Burke, Sungard's chief security officer, predicts that cloud hijacking (a practice that uses compromised credentials to take over an organization's cloud accounts) will become as serious as a ransomware threat. Overall, this reminds people that continuous due diligence and monitoring is the key to a layered approach to cloud security.

Burke said: "Organizations need to have a clear understanding of their cloud computing footprint, assets, and supplier relationships. Cloud computing providers are the key because although they are responsible for protecting the cloud computing environment, their customers must still perform access management, data protection, etc. Policies and procedures to ensure safety."

6. Compliance requirements fuel cloud decisions

Data privacy and protection are both security issues and compliance issues. This will continue to be an important factor in cloud computing architecture and strategy in 2021, especially for large organizations or any organizations with global influence.

Wilson, SAS’ Chief Information Security Officer, said: “Consumer data privacy pressures continue to increase. This is a special challenge for U.S. companies with European operations. They must comply with stricter GDPR regulations. This is a driving force for the development of cloud computing. Important factor. Keeping data in the region can simplify control and data management strategies, but it also emphasizes the need for global unification and resources in terms of laws and compliance."

This is one of the attractions of hybrid cloud and multi-cloud architecture.

Asher de Metz, senior manager of security consulting at Sungard AS, predicts that more cyber security and data privacy regulations will be introduced in the coming year. They said: "I expect that the development of network security and privacy requirements will be strengthened, and various countries and regions will comply with data privacy regulations."

7. MITER ATT&CK framework is widely used in the business world

Companies need to obtain the best information about potential cyber attackers and threats to improve their security posture. Thanks to the MITER ATT&CK framework, the information that was once a confidential government document is now more accessible than ever. Given the increasing globalization and complexity of corporate security, this knowledge base is becoming increasingly important.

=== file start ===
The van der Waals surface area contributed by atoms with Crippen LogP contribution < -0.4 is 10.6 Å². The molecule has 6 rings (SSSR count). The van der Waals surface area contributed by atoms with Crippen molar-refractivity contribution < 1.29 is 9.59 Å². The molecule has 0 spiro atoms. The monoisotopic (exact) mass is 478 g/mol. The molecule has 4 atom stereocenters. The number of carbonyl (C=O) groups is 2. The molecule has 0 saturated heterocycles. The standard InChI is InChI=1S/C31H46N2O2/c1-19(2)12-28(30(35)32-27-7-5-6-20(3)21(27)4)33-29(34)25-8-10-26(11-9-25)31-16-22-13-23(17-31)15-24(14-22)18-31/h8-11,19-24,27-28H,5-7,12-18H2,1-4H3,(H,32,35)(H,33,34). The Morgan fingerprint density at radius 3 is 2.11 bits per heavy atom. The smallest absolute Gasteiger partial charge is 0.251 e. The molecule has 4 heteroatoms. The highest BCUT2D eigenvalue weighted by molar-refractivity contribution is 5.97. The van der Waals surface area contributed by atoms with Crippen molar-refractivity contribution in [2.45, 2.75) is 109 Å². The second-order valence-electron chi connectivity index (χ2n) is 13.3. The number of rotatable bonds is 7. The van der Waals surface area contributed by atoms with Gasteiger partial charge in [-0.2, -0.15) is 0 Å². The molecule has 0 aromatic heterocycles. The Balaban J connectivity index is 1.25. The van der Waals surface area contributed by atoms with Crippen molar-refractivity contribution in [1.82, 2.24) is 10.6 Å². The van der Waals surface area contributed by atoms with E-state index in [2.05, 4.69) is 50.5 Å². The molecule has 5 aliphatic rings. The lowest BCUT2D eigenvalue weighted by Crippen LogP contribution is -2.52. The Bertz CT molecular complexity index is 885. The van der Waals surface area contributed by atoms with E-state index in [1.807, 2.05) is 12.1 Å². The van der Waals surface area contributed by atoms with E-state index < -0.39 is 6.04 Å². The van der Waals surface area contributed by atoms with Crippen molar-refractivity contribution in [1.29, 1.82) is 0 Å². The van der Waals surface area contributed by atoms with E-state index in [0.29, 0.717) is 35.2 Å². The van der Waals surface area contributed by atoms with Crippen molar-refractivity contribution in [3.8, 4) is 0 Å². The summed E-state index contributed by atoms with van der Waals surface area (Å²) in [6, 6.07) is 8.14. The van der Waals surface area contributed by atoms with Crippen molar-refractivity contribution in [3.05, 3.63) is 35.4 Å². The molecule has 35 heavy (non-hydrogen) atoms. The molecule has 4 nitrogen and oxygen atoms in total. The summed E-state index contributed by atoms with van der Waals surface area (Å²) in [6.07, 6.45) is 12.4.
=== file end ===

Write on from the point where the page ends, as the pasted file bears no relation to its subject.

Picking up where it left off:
Jonathan Reiber, Senior Director of AttackIQ’s Cybersecurity Strategy and Policy, said: “The MITRE ATT&CK framework will continue to be the backbone of public and private sector cybersecurity programs and threat intelligence defenses.” Reiber served as chief cyber policy strategy for the Office of the Secretary of Defense during the Obama administration. official.

Reiber explained, “Historically, only well-resourced organizations like Fortune 100 companies and U.S. government agencies have the resources and personnel needed to develop real-world threat intelligence and adversary simulations. With the help of analysis resources provided by MITER ATT&CK, Organizations around the world can focus on known threats and improve their security."

The MITRE ATT&CK framework means that organizations no longer need to be large banks or technology companies to compete fairly with rivals. A famous phrase in "The Art of War" is "know oneself and the enemy, never end in a hundred battles", which applies to the field of network security.

MITRE ATT&CK was first released in 2015, essentially to ensure that cyber attackers are known, so organizations should use it more actively.

Reiber said, “The ATT&CK framework has become an important driving force for the public and private sectors, and it has become a global censored and comprehensive database of cyber attackers’ behavior. The US Government’s Cybersecurity and Infrastructure Security Agency and recently the Australian Government regularly quote the Database. When used with an automated adversary simulation platform, ATT&CK allows organizations to test their cyber defense measures against known cyber attacker behavior securely, on a large scale, and in production."

Reiber also pointed out that MITRE Engenuity's Threat Intelligence Defense Center has begun to develop a free adversary simulation plan. It released its first plan earlier this year for security teams to mimic the defense measures against the cybercriminal organization FIN6.

Freelancer Blogger and Writer. I am now studying CSE at Chengdu University Of Technology. Feel free to contact with me.